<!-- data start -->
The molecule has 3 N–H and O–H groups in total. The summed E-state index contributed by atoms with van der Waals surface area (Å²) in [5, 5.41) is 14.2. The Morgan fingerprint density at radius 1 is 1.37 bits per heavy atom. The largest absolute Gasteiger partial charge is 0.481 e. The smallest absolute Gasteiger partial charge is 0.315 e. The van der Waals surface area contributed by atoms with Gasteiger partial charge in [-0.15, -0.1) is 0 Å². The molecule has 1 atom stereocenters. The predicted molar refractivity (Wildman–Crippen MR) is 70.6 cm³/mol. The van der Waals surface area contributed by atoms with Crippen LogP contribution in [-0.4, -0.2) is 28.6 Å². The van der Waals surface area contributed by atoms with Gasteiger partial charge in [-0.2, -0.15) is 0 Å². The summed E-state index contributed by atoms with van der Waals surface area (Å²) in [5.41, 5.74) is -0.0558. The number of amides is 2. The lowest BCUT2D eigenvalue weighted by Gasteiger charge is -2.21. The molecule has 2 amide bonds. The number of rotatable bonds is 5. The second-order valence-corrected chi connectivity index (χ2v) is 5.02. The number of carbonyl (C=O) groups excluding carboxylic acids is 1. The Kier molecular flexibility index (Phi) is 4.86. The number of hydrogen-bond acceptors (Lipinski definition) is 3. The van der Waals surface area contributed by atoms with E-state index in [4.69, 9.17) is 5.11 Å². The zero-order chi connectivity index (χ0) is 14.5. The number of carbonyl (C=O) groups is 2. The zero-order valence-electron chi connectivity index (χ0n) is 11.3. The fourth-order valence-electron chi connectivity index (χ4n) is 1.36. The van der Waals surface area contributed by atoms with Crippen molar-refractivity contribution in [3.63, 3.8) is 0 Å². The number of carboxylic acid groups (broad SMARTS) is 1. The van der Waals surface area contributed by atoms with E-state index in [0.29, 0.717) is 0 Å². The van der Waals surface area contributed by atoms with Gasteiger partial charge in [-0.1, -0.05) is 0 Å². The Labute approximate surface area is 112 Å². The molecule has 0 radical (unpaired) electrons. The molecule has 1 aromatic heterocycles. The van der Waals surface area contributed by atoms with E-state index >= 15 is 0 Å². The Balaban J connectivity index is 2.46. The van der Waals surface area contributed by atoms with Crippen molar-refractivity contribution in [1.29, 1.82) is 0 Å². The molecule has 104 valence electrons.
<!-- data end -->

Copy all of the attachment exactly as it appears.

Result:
The molecule has 3 N–H and O–H groups in total. The summed E-state index contributed by atoms with van der Waals surface area (Å²) in [5, 5.41) is 14.2. The Morgan fingerprint density at radius 1 is 1.37 bits per heavy atom. The largest absolute Gasteiger partial charge is 0.481 e. The smallest absolute Gasteiger partial charge is 0.315 e. The van der Waals surface area contributed by atoms with Gasteiger partial charge in [-0.15, -0.1) is 0 Å². The molecule has 1 atom stereocenters. The predicted molar refractivity (Wildman–Crippen MR) is 70.6 cm³/mol. The van der Waals surface area contributed by atoms with Crippen LogP contribution in [-0.4, -0.2) is 28.6 Å². The van der Waals surface area contributed by atoms with Gasteiger partial charge in [-0.2, -0.15) is 0 Å². The summed E-state index contributed by atoms with van der Waals surface area (Å²) in [5.41, 5.74) is -0.0558. The number of amides is 2. The lowest BCUT2D eigenvalue weighted by Gasteiger charge is -2.21. The molecule has 2 amide bonds. The number of rotatable bonds is 5. The second-order valence-corrected chi connectivity index (χ2v) is 5.02. The number of carbonyl (C=O) groups excluding carboxylic acids is 1. The Kier molecular flexibility index (Phi) is 4.86. The number of hydrogen-bond acceptors (Lipinski definition) is 3. The van der Waals surface area contributed by atoms with E-state index in [4.69, 9.17) is 5.11 Å². The zero-order chi connectivity index (χ0) is 14.5. The number of carbonyl (C=O) groups is 2. The zero-order valence-electron chi connectivity index (χ0n) is 11.3. The fourth-order valence-electron chi connectivity index (χ4n) is 1.36. The van der Waals surface area contributed by atoms with Crippen molar-refractivity contribution in [3.63, 3.8) is 0 Å². The number of carboxylic acid groups (broad SMARTS) is 1. The van der Waals surface area contributed by atoms with E-state index in [0.29, 0.717) is 0 Å². The van der Waals surface area contributed by atoms with Gasteiger partial charge in [-0.1, -0.05) is 0 Å². The Labute approximate surface area is 112 Å². The molecule has 0 radical (unpaired) electrons. The molecule has 1 aromatic heterocycles. The van der Waals surface area contributed by atoms with E-state index >= 15 is 0 Å². The Balaban J connectivity index is 2.46. The van der Waals surface area contributed by atoms with Crippen molar-refractivity contribution in [1.29, 1.82) is 0 Å². The molecule has 104 valence electrons.